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KxBurns
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Miscellaneous Links

[ Edited ]
Here is a place to post links to additional information about book-related topics of interest. I know several of you posted links to some great sites about lepidoptery so feel free to add them here!
 
This link may come in handy as you read the description of Bulburrow Court:
 
(Note: Probaby not such an issue here, but no spoilers! Please keep pace with the chapter thread postings...)
 
Cheers!
Karen


Message Edited by KxBurns on 03-04-2008 03:45 PM
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ELee
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Chapter 5

A picture of the Monster, a Privet Hawk moth caterpillar
 
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Peppermill
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Re: Chapter 5, p. 54

A repeat of links that are also posted under Chapter 5's own thread. These are for any of you that are as curious as I was about the appearance of the various types of moths named on page 54. I think of moths as those grayish, brownish winged creatures that lay eggs in my woolens that then eat them as those eggs "hatch." Some of these approach butterflies in beauty.

Six Spot Burnet
http://ukmoths.org.uk/keywordsearch.php?keyword1=six+spot+burnet

Lobster Moth
http://ukmoths.org.uk/show.php?id=284

Thumbnails for Oak Eggar
http://ukmoths.org.uk/search.php?entry=oak%20eggar&thumbnail=true

Also, three of the thumbnails in closeups (adult moths):
http://ukmoths.org.uk/show.php?id=250
http://ukmoths.org.uk/show.php?id=975
http://ukmoths.org.uk/show.php?id=3077

Thumbnails of Convolvulus hawk
http://tinyurl.com/ywphaz

Thumbnails of Lime hawk
http://tinyurl.com/yrh97a

Clicking on the thumbnails produces larger images.

Note that all of these are UK moths. While some may exist in the US, where I started searching, those I looked for did not. I don't know the migratory patterns or dispersion of these animals.
"Seize the moments of happiness, love and be loved! That is the only reality in the world, all else is folly. It is the one thing we are interested in here." -- Leo Tolstoy
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Peppermill
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Re: Bulburrow Court

Thought this deserved to be over here too.

pigwidgeon wrote:

ELee wrote:
Here is a picture of a Victorian folly castle, which is how Poppy Adams describes Bulburrow court in her letter.

Just wanted to thank ELee for the great photo! If you haven't had a look, click on the link...
"Seize the moments of happiness, love and be loved! That is the only reality in the world, all else is folly. It is the one thing we are interested in here." -- Leo Tolstoy
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AnnaB
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Re: Bulburrow Court

What a great photo.  It helps to have a visual!  Love it!  Thank you!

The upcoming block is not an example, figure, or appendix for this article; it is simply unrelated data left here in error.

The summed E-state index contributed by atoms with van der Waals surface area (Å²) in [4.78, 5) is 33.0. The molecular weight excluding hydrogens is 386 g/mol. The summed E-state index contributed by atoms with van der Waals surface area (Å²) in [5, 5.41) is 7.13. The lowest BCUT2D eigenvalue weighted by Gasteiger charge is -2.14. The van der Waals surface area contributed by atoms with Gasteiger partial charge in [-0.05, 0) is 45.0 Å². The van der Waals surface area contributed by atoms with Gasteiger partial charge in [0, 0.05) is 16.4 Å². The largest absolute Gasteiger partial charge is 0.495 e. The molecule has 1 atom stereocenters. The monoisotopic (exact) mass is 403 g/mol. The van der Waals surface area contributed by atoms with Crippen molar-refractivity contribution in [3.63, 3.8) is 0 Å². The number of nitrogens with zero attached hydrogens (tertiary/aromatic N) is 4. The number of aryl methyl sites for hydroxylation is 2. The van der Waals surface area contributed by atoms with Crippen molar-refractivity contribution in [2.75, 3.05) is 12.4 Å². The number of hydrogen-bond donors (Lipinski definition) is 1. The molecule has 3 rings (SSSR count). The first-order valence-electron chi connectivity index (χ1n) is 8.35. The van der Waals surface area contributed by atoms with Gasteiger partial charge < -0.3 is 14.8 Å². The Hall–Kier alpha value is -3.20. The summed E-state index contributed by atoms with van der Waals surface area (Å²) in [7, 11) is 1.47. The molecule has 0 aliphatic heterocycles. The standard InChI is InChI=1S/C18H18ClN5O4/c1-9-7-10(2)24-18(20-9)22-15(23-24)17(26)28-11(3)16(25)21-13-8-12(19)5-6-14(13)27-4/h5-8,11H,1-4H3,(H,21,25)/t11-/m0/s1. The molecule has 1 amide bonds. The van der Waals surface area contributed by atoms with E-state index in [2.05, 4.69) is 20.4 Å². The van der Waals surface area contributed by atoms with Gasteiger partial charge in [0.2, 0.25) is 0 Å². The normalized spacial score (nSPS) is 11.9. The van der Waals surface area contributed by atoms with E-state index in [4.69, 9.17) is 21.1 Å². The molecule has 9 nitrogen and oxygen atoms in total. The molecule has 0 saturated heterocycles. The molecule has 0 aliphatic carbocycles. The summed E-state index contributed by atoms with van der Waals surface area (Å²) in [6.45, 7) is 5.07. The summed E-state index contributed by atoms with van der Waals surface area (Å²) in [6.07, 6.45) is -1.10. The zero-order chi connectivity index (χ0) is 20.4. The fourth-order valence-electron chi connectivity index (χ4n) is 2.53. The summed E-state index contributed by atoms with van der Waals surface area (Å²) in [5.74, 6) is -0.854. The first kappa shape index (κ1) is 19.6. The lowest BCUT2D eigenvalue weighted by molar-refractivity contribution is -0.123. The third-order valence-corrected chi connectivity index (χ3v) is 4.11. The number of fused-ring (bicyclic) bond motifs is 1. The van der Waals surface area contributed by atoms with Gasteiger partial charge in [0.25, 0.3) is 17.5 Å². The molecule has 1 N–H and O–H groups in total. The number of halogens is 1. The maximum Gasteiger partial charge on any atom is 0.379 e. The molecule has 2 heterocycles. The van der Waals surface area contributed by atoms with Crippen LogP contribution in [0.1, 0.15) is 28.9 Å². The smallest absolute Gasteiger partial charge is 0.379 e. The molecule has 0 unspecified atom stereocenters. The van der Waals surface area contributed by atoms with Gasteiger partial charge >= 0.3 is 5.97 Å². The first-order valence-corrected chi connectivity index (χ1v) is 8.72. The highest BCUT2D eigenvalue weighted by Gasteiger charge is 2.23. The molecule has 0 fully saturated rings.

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carriele
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Elusive death's head moth

Here is a link to a great picture of the death's head moth.  You can see a close up of the skull like image on it's back where it gets it's name from. 
 
 
 
Carrie E. 
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Laurabairn
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Re: Elusive death's head moth

Thanks to all for the photos and links. It's been a little slow going in the story for me so the visuals really help!
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DSaff
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Re: Elusive death's head moth



carriele wrote:
Here is a link to a great picture of the death's head moth.  You can see a close up of the skull like image on it's back where it gets it's name from. 
 
 
 
Carrie E. 


That is soooo creepy. Thanks for posting it.
DonnaS =) " Reading is a means of thinking with another person's mind; it forces you to stretch your own." Charles Scribner
"A book is like a garden carried in the pocket." Chinese Proverb
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krenea1
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Re: Elusive death's head moth



carriele wrote:
Here is a link to a great picture of the death's head moth.  You can see a close up of the skull like image on it's back where it gets it's name from. 
 
 
 
Carrie E. 



Did they use this moth in the movie The Mothman prophecies? It seems like I remember seeing it in the movie at a certain part. Pretty creepy.
Karen Renea

Curiosity killed the cat but satisfaction brought it back
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Peppermill
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Re: Some more links related to chapter 2 and to moths

Below is copied from another thread (thanks, Choisya):

Choisya wrote:
Just a small historical point: People did not necessarily have to be generous to take in evacuees - they were allocated children by the government if they and their homes were considered suitable. Here is some information about evacuation procedures:-

http://www.woodlands-junior.kent.sch.uk/Homework/war/evacuation.htm


The study of moths has a lot to do with the moon and night time because, like werewolfs, moths are attracted to moonlight as well as to light in general. They hide during the day so are studied at night (or in laboratories of course.) In the UK we have a National Moth Night in June when people go out in groups to identify them.